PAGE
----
Utilization of polycrystalline diamond compact (PDC) bits has led to improved drilling efficiency and bit performance, especially in long laterals in unconventional organic tight rocks. However, although the drilling efficiency has improved, there are challenges related to increased bit wear in certain types of rocks. It is important to identify when the bit wear starts occurring and in what rock type. No definitive methodology has been proved up to date to help operators to understand precisely when a drill bit is starting to wear off and the attempt to drill ahead becomes an invisible NPT and a high risk of tools lost in hole. Drill bit burn and drill bit metamorphism have been an argument of discussion since several decades without any conclusive determination, despite the fact that some experiments over the years have demonstrated a strong connection to this phenomenon. The intense heat generated by drill bit "fatigue" during drilling, in conjunction with drilling fluid, hydrocarbons and non-hydrocarbon gases, is recognized to generate artifacts that are usually not present naturally. Drill bit metamorphism defines the artifact produced by the interaction between the drill-bit, rocks and drilling fluid and is related to gas and rock artifacts. The additional heat produced by part of the mechanical energy applied to the bit being transformed into heat by friction, thermally crack oil-based drilling fluids and produce both hydrocarbons and Rock artifacts. This thermal cracking of hydrocarbons in the drilling fluids generate unsaturated alkanes such as ethylene and propylene.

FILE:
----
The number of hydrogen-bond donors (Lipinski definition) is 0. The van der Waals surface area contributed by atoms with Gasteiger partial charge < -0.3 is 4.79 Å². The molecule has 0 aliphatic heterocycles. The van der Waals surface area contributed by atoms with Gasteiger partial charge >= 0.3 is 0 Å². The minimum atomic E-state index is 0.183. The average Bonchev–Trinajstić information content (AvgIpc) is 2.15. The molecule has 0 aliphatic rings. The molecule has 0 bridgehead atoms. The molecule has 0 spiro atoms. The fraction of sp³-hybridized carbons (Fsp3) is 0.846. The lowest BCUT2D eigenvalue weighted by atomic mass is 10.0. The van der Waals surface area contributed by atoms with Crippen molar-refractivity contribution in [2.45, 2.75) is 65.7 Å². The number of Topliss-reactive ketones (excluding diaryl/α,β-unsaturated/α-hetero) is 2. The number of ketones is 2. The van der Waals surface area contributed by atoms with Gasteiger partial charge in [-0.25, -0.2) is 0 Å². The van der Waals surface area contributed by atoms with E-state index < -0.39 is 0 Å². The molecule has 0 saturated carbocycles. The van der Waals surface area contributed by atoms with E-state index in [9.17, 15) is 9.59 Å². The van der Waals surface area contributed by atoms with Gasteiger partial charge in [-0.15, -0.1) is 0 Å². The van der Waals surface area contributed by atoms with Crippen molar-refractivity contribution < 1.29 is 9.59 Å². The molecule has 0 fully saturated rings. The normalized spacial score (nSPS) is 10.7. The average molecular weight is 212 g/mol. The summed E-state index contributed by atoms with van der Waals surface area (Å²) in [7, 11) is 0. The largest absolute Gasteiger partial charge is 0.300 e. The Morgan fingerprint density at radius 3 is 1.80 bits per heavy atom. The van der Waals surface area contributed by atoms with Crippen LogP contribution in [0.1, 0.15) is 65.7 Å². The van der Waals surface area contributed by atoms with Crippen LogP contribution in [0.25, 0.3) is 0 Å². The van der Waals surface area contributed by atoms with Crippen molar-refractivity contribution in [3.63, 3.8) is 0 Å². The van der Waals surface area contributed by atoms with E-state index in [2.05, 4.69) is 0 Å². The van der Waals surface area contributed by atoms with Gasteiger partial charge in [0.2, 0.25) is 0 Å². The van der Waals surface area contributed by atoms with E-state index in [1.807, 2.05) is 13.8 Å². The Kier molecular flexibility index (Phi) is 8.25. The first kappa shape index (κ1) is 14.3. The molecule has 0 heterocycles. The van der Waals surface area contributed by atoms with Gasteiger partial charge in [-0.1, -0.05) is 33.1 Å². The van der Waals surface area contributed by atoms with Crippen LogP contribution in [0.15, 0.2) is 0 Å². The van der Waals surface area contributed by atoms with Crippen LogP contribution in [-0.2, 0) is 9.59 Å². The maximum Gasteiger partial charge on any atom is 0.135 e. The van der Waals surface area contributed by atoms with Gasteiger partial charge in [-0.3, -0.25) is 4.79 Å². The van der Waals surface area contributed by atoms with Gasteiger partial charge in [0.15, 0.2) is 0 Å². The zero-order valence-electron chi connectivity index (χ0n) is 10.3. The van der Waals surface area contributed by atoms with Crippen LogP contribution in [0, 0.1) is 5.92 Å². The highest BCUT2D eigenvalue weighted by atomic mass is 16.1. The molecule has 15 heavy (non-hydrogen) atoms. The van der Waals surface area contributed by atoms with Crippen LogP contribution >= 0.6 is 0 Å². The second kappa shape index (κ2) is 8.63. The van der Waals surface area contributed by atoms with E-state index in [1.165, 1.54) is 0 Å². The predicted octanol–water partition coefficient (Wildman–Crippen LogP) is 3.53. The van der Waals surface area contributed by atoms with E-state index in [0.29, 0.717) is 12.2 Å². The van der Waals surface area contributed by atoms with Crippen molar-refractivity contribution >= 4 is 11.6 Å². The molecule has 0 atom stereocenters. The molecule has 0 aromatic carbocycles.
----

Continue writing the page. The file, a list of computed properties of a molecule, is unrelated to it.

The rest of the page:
Real-time elemental analysis from X-Ray fluorescence (XRF) on drill cuttings can help identify the rocks that cause drill bit metamorphism. Cuttings collected while drilling can be quickly measured with XRF and the data can be flashed to the geo-steering team to help identify the lithological heterogeneity.

In this case study we will show how the real-time application of alkenes detection for identifying drill bit metamorphism combined with XRF elemental analysis to identify the abrasive silica rich layer, can be utilized to aid geo-steering and provide early alerts to prevent drill bit wear and if necessary to trip out of hole with BHA to avoid severe damage to the bit, thus avoiding junk in hole. This real-time technology is of primary importance to optimize drilling operation by performing timely Bit trip and saving rig time to significantly reduce invisible NPT.

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